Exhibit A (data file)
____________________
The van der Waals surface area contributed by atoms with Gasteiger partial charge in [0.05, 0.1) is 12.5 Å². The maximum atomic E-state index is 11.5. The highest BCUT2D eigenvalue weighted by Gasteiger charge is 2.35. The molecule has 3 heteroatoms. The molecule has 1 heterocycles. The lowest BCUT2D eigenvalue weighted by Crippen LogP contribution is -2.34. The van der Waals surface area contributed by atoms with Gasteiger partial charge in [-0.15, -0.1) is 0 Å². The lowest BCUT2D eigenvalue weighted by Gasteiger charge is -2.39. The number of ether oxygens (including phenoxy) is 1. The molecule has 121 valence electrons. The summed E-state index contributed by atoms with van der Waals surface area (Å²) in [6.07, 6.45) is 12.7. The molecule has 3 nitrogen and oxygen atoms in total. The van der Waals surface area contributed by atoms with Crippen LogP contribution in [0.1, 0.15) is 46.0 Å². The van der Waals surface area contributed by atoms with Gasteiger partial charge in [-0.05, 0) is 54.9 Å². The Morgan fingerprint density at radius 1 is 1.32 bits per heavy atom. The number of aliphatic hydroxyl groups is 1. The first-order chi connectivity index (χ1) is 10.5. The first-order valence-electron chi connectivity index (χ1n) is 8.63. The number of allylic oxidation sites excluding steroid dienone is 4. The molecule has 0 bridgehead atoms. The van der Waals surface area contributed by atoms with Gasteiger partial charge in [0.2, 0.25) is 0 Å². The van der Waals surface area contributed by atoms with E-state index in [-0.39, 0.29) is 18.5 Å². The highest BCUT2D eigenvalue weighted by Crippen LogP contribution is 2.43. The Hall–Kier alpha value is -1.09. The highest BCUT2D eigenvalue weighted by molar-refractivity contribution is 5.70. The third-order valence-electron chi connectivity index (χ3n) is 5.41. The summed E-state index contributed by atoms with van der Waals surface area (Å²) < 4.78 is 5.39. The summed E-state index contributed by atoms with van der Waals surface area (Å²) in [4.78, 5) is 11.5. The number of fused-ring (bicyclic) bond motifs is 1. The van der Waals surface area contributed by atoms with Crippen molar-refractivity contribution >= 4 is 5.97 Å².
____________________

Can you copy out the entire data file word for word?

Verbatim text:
The van der Waals surface area contributed by atoms with Gasteiger partial charge in [0.05, 0.1) is 12.5 Å². The maximum atomic E-state index is 11.5. The highest BCUT2D eigenvalue weighted by Gasteiger charge is 2.35. The molecule has 3 heteroatoms. The molecule has 1 heterocycles. The lowest BCUT2D eigenvalue weighted by Crippen LogP contribution is -2.34. The van der Waals surface area contributed by atoms with Gasteiger partial charge in [-0.15, -0.1) is 0 Å². The lowest BCUT2D eigenvalue weighted by Gasteiger charge is -2.39. The number of ether oxygens (including phenoxy) is 1. The molecule has 121 valence electrons. The summed E-state index contributed by atoms with van der Waals surface area (Å²) in [6.07, 6.45) is 12.7. The molecule has 3 nitrogen and oxygen atoms in total. The van der Waals surface area contributed by atoms with Crippen LogP contribution in [0.1, 0.15) is 46.0 Å². The van der Waals surface area contributed by atoms with Gasteiger partial charge in [-0.05, 0) is 54.9 Å². The Morgan fingerprint density at radius 1 is 1.32 bits per heavy atom. The number of aliphatic hydroxyl groups is 1. The first-order chi connectivity index (χ1) is 10.5. The first-order valence-electron chi connectivity index (χ1n) is 8.63. The number of allylic oxidation sites excluding steroid dienone is 4. The molecule has 0 bridgehead atoms. The van der Waals surface area contributed by atoms with Gasteiger partial charge in [0.2, 0.25) is 0 Å². The van der Waals surface area contributed by atoms with E-state index in [-0.39, 0.29) is 18.5 Å². The highest BCUT2D eigenvalue weighted by Crippen LogP contribution is 2.43. The Hall–Kier alpha value is -1.09. The highest BCUT2D eigenvalue weighted by molar-refractivity contribution is 5.70. The third-order valence-electron chi connectivity index (χ3n) is 5.41. The summed E-state index contributed by atoms with van der Waals surface area (Å²) < 4.78 is 5.39. The summed E-state index contributed by atoms with van der Waals surface area (Å²) in [4.78, 5) is 11.5. The number of fused-ring (bicyclic) bond motifs is 1. The van der Waals surface area contributed by atoms with Crippen molar-refractivity contribution >= 4 is 5.97 Å².